NHIT Week: Raising Awareness to Improve Quality and Efficiency of Healthcare

For the ninth year, national health IT week is in full swing, from Sept. 15 – 19, 2014. Those in healthcare, policy makers and stakeholders have come together to “collaborative forum for public and private healthcare constituents to discuss the value of health information technology (IT) for the U.S. healthcare system.”

HIMSS is again hosting a lineup of events and activities centered in the DC. According to the organization, the event is designed as health IT continues its advancement to “improve the quality of healthcare delivery, increase patient safety, decrease medical errors, and strengthen the interaction between patients and healthcare providers.”

For those of us in health IT, NHIT Week is a forum, a conversation starter and an awareness builder that assembles healthcare constituents dedicated to working together to elevate the necessity of advancing health through the best use of information technology. As a brand awareness campaign, the effort is paying off and bringing about deeper conversations with health IT game changers, leaders and those who wish to learn more about the ramifications of the technology on the overall landscape.

That said, and because of the importance of the event, I asked a few folks for their reaction to NHIT Week. Their responses follow:

Arvind Subramanian, president and CEO, Wolters Kluwer Health, Clinical Solutions

Arvind Subramanian
Arvind Subramanian

Vision, innovation, hard work and perseverance are foundational to any significant change for the better. These are fundamental components of the health IT movement—an ever-evolving landscape that has experienced tremendous successes, along with its share of challenges.

National Health IT Week offers a platform for celebrating progress and expanding awareness of the tremendous potential of health IT to advance healthcare’s broader goals of improved outcomes and lower costs. It’s an opportunity for those deeply involved in the movement and those watching it unfold from a distance to come together and remember what forms the core of its agenda: improving the human experience and saving lives.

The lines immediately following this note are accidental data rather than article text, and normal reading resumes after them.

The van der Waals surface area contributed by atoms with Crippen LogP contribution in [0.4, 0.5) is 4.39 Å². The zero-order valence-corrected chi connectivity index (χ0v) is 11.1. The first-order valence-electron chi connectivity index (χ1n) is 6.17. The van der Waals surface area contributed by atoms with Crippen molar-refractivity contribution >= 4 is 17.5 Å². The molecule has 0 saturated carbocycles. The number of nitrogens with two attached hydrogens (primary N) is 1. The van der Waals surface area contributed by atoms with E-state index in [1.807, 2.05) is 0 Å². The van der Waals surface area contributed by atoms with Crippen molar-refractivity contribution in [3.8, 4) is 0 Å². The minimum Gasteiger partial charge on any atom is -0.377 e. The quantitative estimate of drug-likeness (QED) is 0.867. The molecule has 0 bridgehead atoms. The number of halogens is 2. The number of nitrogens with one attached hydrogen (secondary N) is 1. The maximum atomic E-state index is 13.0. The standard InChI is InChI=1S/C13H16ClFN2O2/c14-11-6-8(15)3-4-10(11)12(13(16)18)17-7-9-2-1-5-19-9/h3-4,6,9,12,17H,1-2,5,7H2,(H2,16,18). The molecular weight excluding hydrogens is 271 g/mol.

Here at Wolters Kluwer Health, we have the advantage of seeing the outcomes associated with advances in clinical content integration, clinical knowledge management and data analytics every day. Whether it’s a highly effective response to a public health crisis or the ability to mitigate adverse outcomes through real-time patient surveillance, our clients are experiencing a transformation to more highly-effective care delivery.

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“What is the Value of Health IT?”

For its second year of celebrating National Health IT Week, HIMSS is asking a simple question: “What is the value of HIT?”

Seems like a simple question, but there don’t seem to be any simple answers. The fact is there seems to be a different answer depending on who you ask. So, instead of offering my lone — and probably less than expert – opinion I’ve asked a variety of folks who are probably better able to give more insightful and valuable opinions than mine.

Brian Wells
Brian Wells

Brian Wells, associate vice president of healthcare technology and academic computing, Penn Medicine – UPHS “The value of Health IT is centered on the liberation of information. The act of capturing health data in electronic form allows that data to be used for multiple purposes: patient care, quality improvement, cost optimization, research, education, etc. The value increases exponentially if the data is stored and shared using structural and semantic standards.  This enables data from multiple sources to be aggregated while retaining its original meaning (value).  The promise of personalized or precision medicine will only be realized if health IT is used to gather the rich phenotypes of all patients and link that to their genotypes.”

Mark Frisse, M.D., professor of biomedical Informatics, Vanderbilt University “Health IT enables patients and their clinicians to make more informed decisions by bringing to care settings a comprehensive view of the patient’s health status as well as evidence-based care guidelines to inform consensual decision-making. Health IT promises more efficient and effective care delivery, accurate reporting of care quality, and timely assessments of public health. Health IT can enforce patient privacy preferences and other policy requirements. Properly implemented within a system of care, these technologies enable better communication and may allow clinicians and patients to transform care in positive and sometimes dramatic ways.” Continue Reading